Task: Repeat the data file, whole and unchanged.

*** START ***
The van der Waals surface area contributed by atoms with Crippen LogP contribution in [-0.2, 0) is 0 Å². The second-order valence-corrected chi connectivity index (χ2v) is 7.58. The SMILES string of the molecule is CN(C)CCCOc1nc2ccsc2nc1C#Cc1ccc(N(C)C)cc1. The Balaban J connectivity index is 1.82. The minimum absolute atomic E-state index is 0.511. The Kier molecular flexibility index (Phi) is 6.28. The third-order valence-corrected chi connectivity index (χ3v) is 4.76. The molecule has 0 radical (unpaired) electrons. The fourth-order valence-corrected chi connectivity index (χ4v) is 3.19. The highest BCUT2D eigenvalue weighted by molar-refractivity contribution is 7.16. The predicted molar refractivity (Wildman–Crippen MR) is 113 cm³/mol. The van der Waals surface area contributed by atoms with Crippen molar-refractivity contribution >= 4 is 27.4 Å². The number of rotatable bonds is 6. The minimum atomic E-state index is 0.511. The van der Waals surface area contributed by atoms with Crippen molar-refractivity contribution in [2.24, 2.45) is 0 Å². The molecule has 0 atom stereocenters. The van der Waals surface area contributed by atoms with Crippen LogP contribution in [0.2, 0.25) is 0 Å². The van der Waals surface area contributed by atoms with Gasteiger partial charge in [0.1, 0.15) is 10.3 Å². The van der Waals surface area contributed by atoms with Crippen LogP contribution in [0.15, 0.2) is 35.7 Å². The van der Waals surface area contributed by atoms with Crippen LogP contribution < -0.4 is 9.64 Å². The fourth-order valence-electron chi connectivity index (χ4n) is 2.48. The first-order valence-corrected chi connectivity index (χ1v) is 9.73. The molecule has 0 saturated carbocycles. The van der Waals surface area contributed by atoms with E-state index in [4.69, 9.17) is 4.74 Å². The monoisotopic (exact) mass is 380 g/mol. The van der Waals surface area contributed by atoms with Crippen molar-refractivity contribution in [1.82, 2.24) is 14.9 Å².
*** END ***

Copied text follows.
The van der Waals surface area contributed by atoms with Crippen LogP contribution in [-0.2, 0) is 0 Å². The second-order valence-corrected chi connectivity index (χ2v) is 7.58. The SMILES string of the molecule is CN(C)CCCOc1nc2ccsc2nc1C#Cc1ccc(N(C)C)cc1. The Balaban J connectivity index is 1.82. The minimum absolute atomic E-state index is 0.511. The Kier molecular flexibility index (Phi) is 6.28. The third-order valence-corrected chi connectivity index (χ3v) is 4.76. The molecule has 0 radical (unpaired) electrons. The fourth-order valence-corrected chi connectivity index (χ4v) is 3.19. The highest BCUT2D eigenvalue weighted by molar-refractivity contribution is 7.16. The predicted molar refractivity (Wildman–Crippen MR) is 113 cm³/mol. The van der Waals surface area contributed by atoms with Crippen molar-refractivity contribution >= 4 is 27.4 Å². The number of rotatable bonds is 6. The minimum atomic E-state index is 0.511. The van der Waals surface area contributed by atoms with Crippen molar-refractivity contribution in [2.24, 2.45) is 0 Å². The molecule has 0 atom stereocenters. The van der Waals surface area contributed by atoms with Crippen LogP contribution in [0.2, 0.25) is 0 Å². The van der Waals surface area contributed by atoms with Gasteiger partial charge in [0.1, 0.15) is 10.3 Å². The van der Waals surface area contributed by atoms with Crippen LogP contribution in [0.15, 0.2) is 35.7 Å². The van der Waals surface area contributed by atoms with Crippen LogP contribution < -0.4 is 9.64 Å². The fourth-order valence-electron chi connectivity index (χ4n) is 2.48. The first-order valence-corrected chi connectivity index (χ1v) is 9.73. The molecule has 0 saturated carbocycles. The van der Waals surface area contributed by atoms with E-state index in [4.69, 9.17) is 4.74 Å². The monoisotopic (exact) mass is 380 g/mol. The van der Waals surface area contributed by atoms with Crippen molar-refractivity contribution in [1.82, 2.24) is 14.9 Å².